Friday, July 30, 2010

180,000 new Chelsea Pensioner records

NOTE from DearMYRTLE: Our friends at FindMyPast are certainly busy. They've explained the term ‘pensioner’ refers to an ex-soldier to whom a pension was paid, and not just to a resident pensioner at Chelsea Hospital. Please address all inquiries to amy.sell@findmypast.co.uk.




180,000 NEW CHELSEA PENSIONERS SERVICE RECORDS GO ONLINE FOR THE FIRST TIME AT FINDMYPAST.CO.UK
Click to search this database at FindMyPast.

        Chelsea Pensioners British Army Service Records 1760-1854 now available to search online
        In-depth and colourful insight into the lives of ordinary ranking soldiers
        Records include servicemen born in the UK and throughout the world, including India and Jamaica

Leading family history website findmypast.co.uk has added a further 180,000 records to the Chelsea Pensioners British Army Service Records collection currently available online. The new additions comprise the service records of men pensioned out of the British Army between 1760 and 1854. The update means the collection now totals over four million full colour images of the service records of almost 700,000 soldiers pensioned out of the British Army between 1760 and 1900. Findmypast.co.uk has been working in association with The National Archives and in partnership with FamilySearch for nearly two years to scan, transcribe and publish online these records.

Many of the soldiers listed will have served in some of Britain’s most significant wars, including the Battle of Waterloo (1815), the Crimean (1853 – 1856) and both Boer Wars (1899 – 1902). Each individual soldier’s record consists of a bundle of a minimum of four pages, full of fascinating personal details, and could even be up to 20 pages long.

The details that can be found in these records are invaluable to family and military historians, providing a rich and colourful story of our ancestors’ lives, with a level of detail that is hard to find in any other historical records. Among the information included in these documents are the soldier’s date and place of birth, name and address of next of kin, height, hair and eye colour, distinguishing features such as tattoos, rank and regiment, occupation before joining the army, medical history and countries where, and dates when, the soldier served.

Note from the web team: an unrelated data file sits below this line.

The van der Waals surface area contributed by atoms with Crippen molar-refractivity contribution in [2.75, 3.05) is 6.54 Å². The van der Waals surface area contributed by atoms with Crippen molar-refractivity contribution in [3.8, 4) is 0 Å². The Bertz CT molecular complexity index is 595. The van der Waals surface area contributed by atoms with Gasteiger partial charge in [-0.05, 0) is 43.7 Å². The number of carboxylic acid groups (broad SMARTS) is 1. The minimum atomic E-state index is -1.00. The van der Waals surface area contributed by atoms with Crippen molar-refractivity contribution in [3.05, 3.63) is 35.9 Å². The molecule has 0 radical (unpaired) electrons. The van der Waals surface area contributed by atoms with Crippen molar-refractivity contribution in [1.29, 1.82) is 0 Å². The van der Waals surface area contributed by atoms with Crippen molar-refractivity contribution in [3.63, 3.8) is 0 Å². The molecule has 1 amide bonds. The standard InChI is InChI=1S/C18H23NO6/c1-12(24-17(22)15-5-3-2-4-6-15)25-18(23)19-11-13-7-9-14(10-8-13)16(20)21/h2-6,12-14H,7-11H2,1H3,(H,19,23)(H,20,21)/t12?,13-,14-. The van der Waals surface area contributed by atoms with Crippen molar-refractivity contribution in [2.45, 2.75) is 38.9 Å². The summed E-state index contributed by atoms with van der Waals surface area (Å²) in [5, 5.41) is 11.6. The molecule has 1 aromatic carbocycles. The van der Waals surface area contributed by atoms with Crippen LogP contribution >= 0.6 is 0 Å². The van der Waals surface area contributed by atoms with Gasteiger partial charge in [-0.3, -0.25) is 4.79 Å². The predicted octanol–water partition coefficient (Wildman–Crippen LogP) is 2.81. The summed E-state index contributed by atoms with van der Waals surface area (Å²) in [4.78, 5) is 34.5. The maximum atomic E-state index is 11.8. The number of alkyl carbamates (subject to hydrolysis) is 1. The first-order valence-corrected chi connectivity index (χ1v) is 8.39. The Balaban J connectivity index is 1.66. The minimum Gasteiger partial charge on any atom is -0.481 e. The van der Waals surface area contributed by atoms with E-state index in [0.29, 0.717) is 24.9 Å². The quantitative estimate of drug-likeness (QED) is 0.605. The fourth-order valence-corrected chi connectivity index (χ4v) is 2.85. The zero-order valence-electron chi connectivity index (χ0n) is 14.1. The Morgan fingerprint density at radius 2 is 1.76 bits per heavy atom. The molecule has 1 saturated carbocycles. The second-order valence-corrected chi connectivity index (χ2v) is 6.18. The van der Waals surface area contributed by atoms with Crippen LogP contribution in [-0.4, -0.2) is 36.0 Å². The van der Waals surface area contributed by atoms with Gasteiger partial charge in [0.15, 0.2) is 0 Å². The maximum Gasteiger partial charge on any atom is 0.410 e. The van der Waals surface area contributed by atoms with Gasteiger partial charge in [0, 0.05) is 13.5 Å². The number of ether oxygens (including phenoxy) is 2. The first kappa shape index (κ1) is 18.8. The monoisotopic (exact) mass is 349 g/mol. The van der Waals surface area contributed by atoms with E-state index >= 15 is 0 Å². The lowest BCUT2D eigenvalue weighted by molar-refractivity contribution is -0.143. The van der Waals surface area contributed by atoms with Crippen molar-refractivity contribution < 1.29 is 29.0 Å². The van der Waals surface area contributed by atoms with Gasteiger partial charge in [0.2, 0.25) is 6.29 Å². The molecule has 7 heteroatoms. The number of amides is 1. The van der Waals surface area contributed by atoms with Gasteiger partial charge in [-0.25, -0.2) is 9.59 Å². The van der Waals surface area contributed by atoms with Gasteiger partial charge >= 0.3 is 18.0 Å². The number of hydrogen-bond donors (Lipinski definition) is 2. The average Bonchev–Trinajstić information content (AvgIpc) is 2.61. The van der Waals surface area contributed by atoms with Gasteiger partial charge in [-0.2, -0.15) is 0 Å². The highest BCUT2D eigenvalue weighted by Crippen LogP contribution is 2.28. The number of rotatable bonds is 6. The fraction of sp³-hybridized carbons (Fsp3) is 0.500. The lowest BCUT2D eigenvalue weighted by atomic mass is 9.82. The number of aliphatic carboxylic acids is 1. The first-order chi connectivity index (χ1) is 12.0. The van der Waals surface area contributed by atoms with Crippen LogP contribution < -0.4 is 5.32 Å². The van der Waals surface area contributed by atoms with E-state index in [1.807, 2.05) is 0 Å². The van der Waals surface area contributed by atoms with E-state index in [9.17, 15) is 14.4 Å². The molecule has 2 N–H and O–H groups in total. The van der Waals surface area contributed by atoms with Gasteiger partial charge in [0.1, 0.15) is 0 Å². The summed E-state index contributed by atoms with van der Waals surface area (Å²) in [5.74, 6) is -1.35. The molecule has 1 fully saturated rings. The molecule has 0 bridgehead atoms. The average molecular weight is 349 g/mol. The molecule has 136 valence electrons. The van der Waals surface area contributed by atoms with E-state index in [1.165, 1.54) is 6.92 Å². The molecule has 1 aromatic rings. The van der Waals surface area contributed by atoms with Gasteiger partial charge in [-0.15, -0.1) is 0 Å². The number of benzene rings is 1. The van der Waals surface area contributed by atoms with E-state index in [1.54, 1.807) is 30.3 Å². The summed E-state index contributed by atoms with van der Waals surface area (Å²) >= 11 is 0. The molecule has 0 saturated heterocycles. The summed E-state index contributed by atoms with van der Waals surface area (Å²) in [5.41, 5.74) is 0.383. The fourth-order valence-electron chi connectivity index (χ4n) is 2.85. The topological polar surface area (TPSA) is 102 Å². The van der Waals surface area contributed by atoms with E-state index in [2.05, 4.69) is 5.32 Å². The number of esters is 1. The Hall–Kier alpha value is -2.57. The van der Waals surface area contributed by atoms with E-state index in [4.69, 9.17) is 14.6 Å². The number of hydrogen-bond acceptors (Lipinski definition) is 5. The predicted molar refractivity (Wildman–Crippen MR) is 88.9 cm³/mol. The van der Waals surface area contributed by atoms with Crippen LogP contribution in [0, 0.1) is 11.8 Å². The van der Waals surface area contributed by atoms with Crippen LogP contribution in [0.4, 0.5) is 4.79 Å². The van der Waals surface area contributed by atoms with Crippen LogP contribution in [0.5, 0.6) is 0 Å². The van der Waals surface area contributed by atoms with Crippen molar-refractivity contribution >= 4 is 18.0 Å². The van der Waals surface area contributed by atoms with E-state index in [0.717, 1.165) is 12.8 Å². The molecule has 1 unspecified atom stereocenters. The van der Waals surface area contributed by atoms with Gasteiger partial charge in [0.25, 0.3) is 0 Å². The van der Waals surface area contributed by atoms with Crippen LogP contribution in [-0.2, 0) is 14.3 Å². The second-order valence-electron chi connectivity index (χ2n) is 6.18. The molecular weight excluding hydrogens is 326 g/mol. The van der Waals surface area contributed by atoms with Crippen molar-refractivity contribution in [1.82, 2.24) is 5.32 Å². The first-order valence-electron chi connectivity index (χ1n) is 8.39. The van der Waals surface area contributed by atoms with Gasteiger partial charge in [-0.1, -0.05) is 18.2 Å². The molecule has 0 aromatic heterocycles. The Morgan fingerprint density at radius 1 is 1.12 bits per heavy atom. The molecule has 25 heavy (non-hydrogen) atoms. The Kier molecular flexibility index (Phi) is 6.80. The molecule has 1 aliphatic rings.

The records not only relate to servicemen born in the UK, but also throughout the world, with many soldiers born in India and even the Caribbean. These records are also invaluable to Irish, Scottish and Commonwealth researchers, as many men joined the British Army from these countries throughout the centuries.

The records list only those soldiers who either completed their full service in the army or who were wounded and pensioned out of the army. The records do not include those killed in action or army deserters or officers. The connection with 'Chelsea Pensioners' is that the pensions were administered through The Royal Hospital at Chelsea. The great majority of pensioned soldiers were out-pensioners and did not reside at the Hospital itself.

Debra Chatfield of findmypast.co.uk said: “The Chelsea Pensioners British Army Service Records are a rich resource for family historians. For each soldier you’ll find a minimum of four pages of information, including a physical description and even details of other family members, such as their dates of baptism and marriage. These fascinating records enable you to find out so much about your soldier ancestors, including what they looked like, long before the invention of photography.”


For further information, please contact:

About findmypast.co.uk
Leading UK family history website findmypast.co.uk (formerly 1837online.com) was the first company to make the complete birth, marriage and death indexes for England & Wales available online in April 2003.

Following the transcription, scanning and indexing of over two million images, the company launched the first website to allow the public easy and fast access to the complete indexes, which until then had only been available on microfiche film in specialist archives and libraries. The launch was instrumental in creating the widespread and growing interest in genealogy seen in the UK today.

Findmypast.co.uk has subsequently digitised many more family history records and now offers access to over 750 million records dating as far back as 1538. This allows family historians and novice genealogists to search for their ancestors among comprehensive collections of military records, census, migration, occupation directories, and current electoral roll data, as well as the original comprehensive birth, marriage and death records.

In November 2006 findmypast.co.uk launched the ancestorsonboard.com microsite in association with The National Archives to publish outbound passenger lists for long-distance voyages departing all British ports between 1890 and 1960.

As well as providing access to historical records, findmypast.co.uk is also developing a range of online tools to help people discover and share their family history more easily, beginning with the launch of Family Tree Explorer in July 2007.

In April 2007, findmypast.co.uk’s then parent company Title Research Group received the prestigious Queen’s Award for Enterprise: Innovation 2007 in recognition of their achievement.

Findmypast.co.uk was acquired in December 2007 by brightsolid, the company who were awarded The National Archives’ contract to publish online the 1911 census, which it launched in January 2009.

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